A shrine for two transgender women attacked in Southeast D.C., just two incidents in a string of violent crimes against the transgender community in recent months.
Police in the District are investigating the shooting of a transgender woman that happened early Monday morning in Southeast D.C. It's the latest in a string of violent incidents against members of the transgender community, and transgender rights activists are saying more needs to be done to prevent and solve these cases.
Update: The Metropolitan Police Department has made arrest in conjunction with Monday's shooting, according to a statement. Police have charged 20-year-old Darryl Willard of Northeast with assault with intent to kill while armed.
Since the July 20 murder of Lashay McLean, there have a been a number of reported robberies and shootings against transgender women. The incident Sept. 12 involved a victim that was shot in the neck, but managed to drive to a police station to seek help. She is expected to survive.
At a press conference Monday, Assistant Police Chief Peter Newsham said none of the attacks appear to be related.
"Unfortunately members of the transgender community are victims of crimes on an all too frequent basis in the city, I think those have received a little bit more attention over the last couple of days," says Newsham.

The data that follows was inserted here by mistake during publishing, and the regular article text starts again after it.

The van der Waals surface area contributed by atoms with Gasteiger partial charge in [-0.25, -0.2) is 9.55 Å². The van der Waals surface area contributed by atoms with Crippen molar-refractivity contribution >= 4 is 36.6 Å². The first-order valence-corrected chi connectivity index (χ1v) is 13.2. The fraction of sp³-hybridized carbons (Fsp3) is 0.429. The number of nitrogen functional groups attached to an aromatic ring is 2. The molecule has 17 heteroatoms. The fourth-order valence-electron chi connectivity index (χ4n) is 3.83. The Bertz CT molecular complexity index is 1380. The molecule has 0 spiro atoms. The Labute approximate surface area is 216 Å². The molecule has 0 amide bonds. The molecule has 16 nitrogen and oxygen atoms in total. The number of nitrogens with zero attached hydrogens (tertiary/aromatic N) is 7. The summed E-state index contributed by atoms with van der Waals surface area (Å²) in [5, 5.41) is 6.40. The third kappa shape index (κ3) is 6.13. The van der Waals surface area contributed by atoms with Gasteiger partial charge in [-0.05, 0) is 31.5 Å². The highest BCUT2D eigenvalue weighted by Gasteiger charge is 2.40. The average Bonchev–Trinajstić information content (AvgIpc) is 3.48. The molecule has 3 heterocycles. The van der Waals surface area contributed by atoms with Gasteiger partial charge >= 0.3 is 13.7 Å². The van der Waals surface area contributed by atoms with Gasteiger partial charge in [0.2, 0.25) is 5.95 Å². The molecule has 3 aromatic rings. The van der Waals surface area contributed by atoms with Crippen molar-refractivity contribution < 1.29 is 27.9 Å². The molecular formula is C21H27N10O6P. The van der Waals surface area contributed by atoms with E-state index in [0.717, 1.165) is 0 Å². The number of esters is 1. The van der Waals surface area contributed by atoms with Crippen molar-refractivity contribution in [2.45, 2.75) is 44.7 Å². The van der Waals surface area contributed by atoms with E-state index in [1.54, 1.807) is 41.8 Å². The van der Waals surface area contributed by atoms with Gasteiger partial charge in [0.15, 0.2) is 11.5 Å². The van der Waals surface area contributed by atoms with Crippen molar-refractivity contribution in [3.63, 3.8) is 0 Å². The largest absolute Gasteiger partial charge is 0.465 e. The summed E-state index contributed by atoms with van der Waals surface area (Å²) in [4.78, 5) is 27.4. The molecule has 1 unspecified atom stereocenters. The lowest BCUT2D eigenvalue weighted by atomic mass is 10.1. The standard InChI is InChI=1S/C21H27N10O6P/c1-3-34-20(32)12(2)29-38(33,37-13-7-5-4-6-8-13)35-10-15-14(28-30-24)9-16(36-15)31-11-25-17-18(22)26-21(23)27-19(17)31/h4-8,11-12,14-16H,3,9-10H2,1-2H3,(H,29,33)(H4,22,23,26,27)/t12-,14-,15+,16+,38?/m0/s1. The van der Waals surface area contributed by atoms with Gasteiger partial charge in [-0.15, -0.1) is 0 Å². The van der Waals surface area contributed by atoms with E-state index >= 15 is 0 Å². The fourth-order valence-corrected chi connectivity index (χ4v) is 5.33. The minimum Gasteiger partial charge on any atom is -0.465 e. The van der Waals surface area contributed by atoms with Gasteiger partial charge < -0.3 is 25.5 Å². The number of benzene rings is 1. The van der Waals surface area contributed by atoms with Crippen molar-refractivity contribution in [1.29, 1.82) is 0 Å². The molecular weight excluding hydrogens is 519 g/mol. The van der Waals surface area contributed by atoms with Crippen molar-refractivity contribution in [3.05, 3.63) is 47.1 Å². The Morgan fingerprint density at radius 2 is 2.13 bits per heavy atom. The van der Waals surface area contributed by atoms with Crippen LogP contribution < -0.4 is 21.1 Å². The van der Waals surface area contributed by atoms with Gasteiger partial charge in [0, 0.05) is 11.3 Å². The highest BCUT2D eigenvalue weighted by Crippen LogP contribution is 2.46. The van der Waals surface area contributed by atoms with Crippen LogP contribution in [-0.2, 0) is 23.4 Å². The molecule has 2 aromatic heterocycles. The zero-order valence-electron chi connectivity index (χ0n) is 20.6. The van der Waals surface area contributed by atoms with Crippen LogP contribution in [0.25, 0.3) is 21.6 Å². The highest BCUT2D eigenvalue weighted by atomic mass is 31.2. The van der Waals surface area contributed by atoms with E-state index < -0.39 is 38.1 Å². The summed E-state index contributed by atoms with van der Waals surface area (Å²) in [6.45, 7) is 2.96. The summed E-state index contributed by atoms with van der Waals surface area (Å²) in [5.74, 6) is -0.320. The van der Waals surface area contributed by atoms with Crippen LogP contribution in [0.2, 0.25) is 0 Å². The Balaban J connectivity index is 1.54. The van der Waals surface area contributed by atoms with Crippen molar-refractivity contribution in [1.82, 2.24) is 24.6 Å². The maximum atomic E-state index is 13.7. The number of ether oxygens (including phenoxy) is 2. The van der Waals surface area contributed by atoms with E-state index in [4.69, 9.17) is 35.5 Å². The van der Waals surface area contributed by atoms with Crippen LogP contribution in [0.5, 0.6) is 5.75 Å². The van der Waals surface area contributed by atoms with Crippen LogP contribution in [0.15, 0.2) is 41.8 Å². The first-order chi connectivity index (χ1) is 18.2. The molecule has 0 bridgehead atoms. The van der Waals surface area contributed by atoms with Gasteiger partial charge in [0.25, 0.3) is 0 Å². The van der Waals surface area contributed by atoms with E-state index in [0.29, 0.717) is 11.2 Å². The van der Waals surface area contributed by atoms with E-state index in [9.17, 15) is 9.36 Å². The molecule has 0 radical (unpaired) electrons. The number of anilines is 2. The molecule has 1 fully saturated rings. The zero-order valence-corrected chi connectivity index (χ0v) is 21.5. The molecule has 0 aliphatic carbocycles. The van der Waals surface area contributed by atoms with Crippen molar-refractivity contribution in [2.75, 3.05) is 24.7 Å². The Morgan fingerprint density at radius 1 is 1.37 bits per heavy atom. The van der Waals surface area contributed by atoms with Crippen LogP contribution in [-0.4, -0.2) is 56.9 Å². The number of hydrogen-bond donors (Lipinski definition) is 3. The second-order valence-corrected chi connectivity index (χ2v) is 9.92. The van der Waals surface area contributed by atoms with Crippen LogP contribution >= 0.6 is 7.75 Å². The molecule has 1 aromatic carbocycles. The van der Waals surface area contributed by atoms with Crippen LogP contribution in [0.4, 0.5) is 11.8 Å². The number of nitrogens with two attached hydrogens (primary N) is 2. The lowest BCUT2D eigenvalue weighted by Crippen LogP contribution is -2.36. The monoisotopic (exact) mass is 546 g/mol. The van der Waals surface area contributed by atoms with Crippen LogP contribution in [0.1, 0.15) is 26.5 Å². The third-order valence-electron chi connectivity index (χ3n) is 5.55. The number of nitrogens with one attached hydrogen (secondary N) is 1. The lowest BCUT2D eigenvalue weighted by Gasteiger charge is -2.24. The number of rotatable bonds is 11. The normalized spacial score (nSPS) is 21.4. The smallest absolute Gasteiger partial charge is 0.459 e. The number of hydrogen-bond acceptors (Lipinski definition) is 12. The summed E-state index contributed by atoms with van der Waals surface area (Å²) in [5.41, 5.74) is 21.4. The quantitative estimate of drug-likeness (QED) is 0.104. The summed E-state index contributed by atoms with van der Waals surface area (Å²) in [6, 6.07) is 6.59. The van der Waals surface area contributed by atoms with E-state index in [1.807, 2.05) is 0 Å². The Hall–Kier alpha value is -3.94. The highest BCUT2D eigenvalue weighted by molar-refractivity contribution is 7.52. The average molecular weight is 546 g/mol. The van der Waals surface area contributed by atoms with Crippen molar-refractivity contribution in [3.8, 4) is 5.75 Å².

Meanwhile, he says police are investigating the death of an unidentified man who was found wearing make-up and carrying high heels. The body was found last weekend on a sidewalk near 11th and Fairmont streets in Northwest D.C. Police have not been able to identify the man or the cause of his death.
The incidents have led transgender rights activists to complain that police have not devoted the same time and energy to solving crimes involving transgender victims as they do for others.
Assistant Chief Newsham disputes that claim, insisting that all crime victims are treated equally.
"The troubling part, from the Metropolitan Police Department perspective, is the feeling in the transgender community that they are getting less police service than they deserve," Newsham says.
Long-time transgender rights activist Earline Budd puts it more bluntly.
"Folks feel like, 'I can rob a transgender woman and kill, shoot, or harm her and at the end of the day, I am not gonna suffer any consequences,'" she says.
Budd says there have been a number of murders over the past decade involving transgender women that remain unsolved. She highlights the 2009 murder of "NanaBoo" Mack, a transgender woman stabbed to death in broad daylight.
"Her attacker made comments to her, followed them for seven blocks and then stabbed her to death at 2 o'clock in daytime. You can't tell some of those folks don't know nothing," she says. "And they do, but we got to be aggressive, and get out out there and knock on doors and I bet somebody at this time will say something."
Another activist in the transgender community, Ruby Corado, has seen the violence escalate over the years. She says attacks often start with verbal abuse that, if left unchecked, only gets worse.
"Then the next thing is you become a target, your property is taken away from you, you're beaten because there is this perception you are not as valuable as the rest of society," she says. "And then the tip of the iceberg, you get killed."
Police say they investigate every crime and treat every victim the same way. Top MPD officials have been meeting with Budd, Corado, and other transgender rights advocates every couple of weeks to improve the relationship since McLean's death.